Heck, about 90% of all Chevron employees are expendable. Fire only half of them and the company will run in spite of the reduced headcount.
Observer: Thanks for the serious answer. Leaves more questions than supplies answers, but I guess a layoff site is not the place to expect to learn about business directions. As always, the devil is in the details. I guess we will all know soon enough. For now I for one plan to enjoy thanksgiving and ignore all the sh– about to hit the fan. God bless.
Hey we don’t need war and peace on here. Obviously you were not taught précis writing skills.
The organization currently operates within a structure that basically has four levels of management. Corporate Headquarters, Upsteam, CNAEP and then the BU (an example for the NA business units). And if you are familiar with the company you understand that within upstream and cnaep are groups & companies that provide a variety of resources and services to the business units to help them perform various tasks and projects. These resource groups are currently ancillary or outside of the BTUs and therefore also have their own hierarchy and org structure to facilitate function. Leadership is going to flatten the structure of the organization. By eliminating levels of org structure & corresponding managerial, support and administrative roles in the hierarchy; the org will be leaner and more agile. The resource & service providers will likely be placed within The BUs they serve for those that need them. As a result a number of positions throughout the spectrum of organizational hierarchy will be eliminated. The leaders & managers at the BU level will be held accountable for the support and services which they need & which will now be under their control. Supervisory levels of the organization which formally served to manage broad geographical locations will be eliminated. The upstream business will be divided into functional groups based upon the type of work they do and the resources they produce. By separating upstream to LNG, Deepwater and Shale then empowering the leaders of those broad groups to manage their business, their own org workforce, and Hold them accountable for profitability; upstream should be significantly streamlined. Each sector will operate more accountably and their cost structure, revenue generation and profitability becomes readily discernible and directly assigned to those leaders. it’s a cleaner business model and provides greater transparency of the company’s financial performance. Each business sector has to make it on their own abilities. they no longer get to blend their performance under the umbrella of upstream. it’s about accountability and profitability; the corporation is demanding Stronger financial performance and they feel this new structure will increase both transparency and clarity.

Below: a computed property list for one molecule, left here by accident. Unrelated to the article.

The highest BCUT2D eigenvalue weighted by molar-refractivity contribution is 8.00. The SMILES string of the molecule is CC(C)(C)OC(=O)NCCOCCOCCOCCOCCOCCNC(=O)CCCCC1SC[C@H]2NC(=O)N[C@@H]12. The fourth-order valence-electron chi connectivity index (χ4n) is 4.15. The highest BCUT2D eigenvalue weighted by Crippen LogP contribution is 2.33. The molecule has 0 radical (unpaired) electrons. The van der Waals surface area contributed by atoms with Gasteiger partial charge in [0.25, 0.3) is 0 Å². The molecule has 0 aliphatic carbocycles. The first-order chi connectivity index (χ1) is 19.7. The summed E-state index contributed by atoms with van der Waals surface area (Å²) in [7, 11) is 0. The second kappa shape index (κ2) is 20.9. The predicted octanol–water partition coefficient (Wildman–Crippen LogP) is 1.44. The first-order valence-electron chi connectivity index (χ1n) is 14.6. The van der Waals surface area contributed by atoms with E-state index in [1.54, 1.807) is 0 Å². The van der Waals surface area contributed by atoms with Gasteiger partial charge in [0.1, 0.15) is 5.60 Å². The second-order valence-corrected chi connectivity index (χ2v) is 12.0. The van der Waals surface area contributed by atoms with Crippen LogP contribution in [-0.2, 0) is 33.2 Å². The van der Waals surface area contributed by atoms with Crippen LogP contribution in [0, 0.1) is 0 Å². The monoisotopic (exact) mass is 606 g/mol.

- tty: if the goal is to turn Chevron into a small to midsize oil company, then ok a big liquidation is in order;-)
CSOC, RUMS, Risk Assessments, Chip Dip, phase gates, Pathways, CAT tool, Teams and all the other stuff we have to do is getting in our way. We spend more time justifying the answer then making the answer. We have to do his so that the PM understand because they have zero technical knowledge.
Follow the process!!!!!!! Follow the process it will get you to he correct answers, no need for knowledge around here just processes. If we don’t have a process for that we will get someone to write a process then we can add it to our ever growing collection of documents that no one can find anything in.
There is an entire small to midsize oil company in Chevron to be realized by cost cutting alone. Capital projects quality could save at $5 billion per year. It is the perfect strategy for our bloat and I applaud it. Our organization is getting in our way, so let’s simplify it.
Who do you think is running the project in Tengiz?
But but but we're getting rid of paper cups and plastic cutlery, doesn't that project acount for something??
Hard to understand what the strategy is. Package the corporation into smaller, more digestible, chunks for sale to support executive pay and the dividend payments? Ok, then let’s start with offloading shale, which still has made no money. The problem with liquidating parts of the ship, is eventually it sinks. Agreed cost-cutting and liquidation are not long-term strategies, but rather fingers in the dike.
Why only cut people in TPS(PRC, ETC, etc) not in Tengiz where has the most cost overrun?